Days after announcing it would leave CVS Health’s network in a dispute over costs, Walmart has settled its differences and will remain with the group.
The companies had failed to agree over pricing. Walmart threatened on Tuesday to leave the prescription drug network CVS oversees for both companies and the government, as well as Medicaid. The Bentonville, Ark., company said earlier this week it was committed to giving customers access to affordable health care, “but we don’t want to give that value to the middle man.”
Financial terms of the agreement were not announced.
The move to break from CVS was a bold one for Walmart, which likely would have seen millions of customers depart, as they tend to shop where their insurance is accepted.
“We are pleased to have reached fair and equitable terms with CVS Caremark that are in the best interest of our customers, and we are glad our CVS Caremark customers will be able to continue saving money and living better,” said Sean Slovenski, senior vice president of Walmart Health and Wellness in a statement. “We believe in putting our customers first by providing value and keeping our everyday low-price promise.”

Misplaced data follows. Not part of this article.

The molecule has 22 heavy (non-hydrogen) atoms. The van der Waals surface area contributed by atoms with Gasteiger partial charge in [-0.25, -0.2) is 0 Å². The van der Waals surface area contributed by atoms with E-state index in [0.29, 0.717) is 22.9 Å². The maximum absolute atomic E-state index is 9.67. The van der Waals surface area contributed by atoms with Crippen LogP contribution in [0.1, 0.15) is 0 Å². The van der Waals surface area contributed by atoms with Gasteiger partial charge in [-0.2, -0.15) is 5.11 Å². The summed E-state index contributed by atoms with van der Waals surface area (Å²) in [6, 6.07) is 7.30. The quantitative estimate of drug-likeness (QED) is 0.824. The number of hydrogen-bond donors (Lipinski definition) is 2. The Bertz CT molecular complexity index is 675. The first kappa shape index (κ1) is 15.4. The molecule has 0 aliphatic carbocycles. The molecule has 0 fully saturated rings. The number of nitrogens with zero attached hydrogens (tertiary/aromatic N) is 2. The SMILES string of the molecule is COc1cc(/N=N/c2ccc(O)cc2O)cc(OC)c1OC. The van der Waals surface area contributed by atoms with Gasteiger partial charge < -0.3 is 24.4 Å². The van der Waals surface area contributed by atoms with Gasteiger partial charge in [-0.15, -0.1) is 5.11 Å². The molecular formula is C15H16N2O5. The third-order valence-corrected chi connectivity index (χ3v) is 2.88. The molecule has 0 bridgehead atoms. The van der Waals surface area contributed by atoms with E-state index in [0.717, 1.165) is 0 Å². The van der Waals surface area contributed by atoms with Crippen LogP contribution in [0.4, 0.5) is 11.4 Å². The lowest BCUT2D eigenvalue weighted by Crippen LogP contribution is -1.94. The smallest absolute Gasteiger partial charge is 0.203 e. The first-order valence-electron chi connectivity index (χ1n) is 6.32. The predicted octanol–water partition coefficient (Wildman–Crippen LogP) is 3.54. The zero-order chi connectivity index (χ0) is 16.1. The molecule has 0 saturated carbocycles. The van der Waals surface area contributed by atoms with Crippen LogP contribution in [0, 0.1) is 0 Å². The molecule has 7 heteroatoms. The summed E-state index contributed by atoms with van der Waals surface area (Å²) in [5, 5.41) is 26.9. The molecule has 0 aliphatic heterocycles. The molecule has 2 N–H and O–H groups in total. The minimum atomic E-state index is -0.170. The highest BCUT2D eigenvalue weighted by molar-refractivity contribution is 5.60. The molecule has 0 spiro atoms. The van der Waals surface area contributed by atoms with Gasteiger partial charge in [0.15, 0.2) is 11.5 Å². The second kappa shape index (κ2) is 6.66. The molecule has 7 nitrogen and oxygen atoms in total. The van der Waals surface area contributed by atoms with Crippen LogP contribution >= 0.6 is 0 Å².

The CVS Network has nearly 68,000 participating pharmacies, including those in Walmart and Sam’s Clubs. Walmart is a major pharmacy operator as well, and dispenses drugs in most of its almost 5,000 locations. The retailer also has flirted with getting more involved in the health care industry, looking at wellness services and other offerings to compete with CVS, especially since CVS’ takeover of health insurer Aetna last year.
CVS shares were up 2.5% in mid-morning trading as investors digested the news.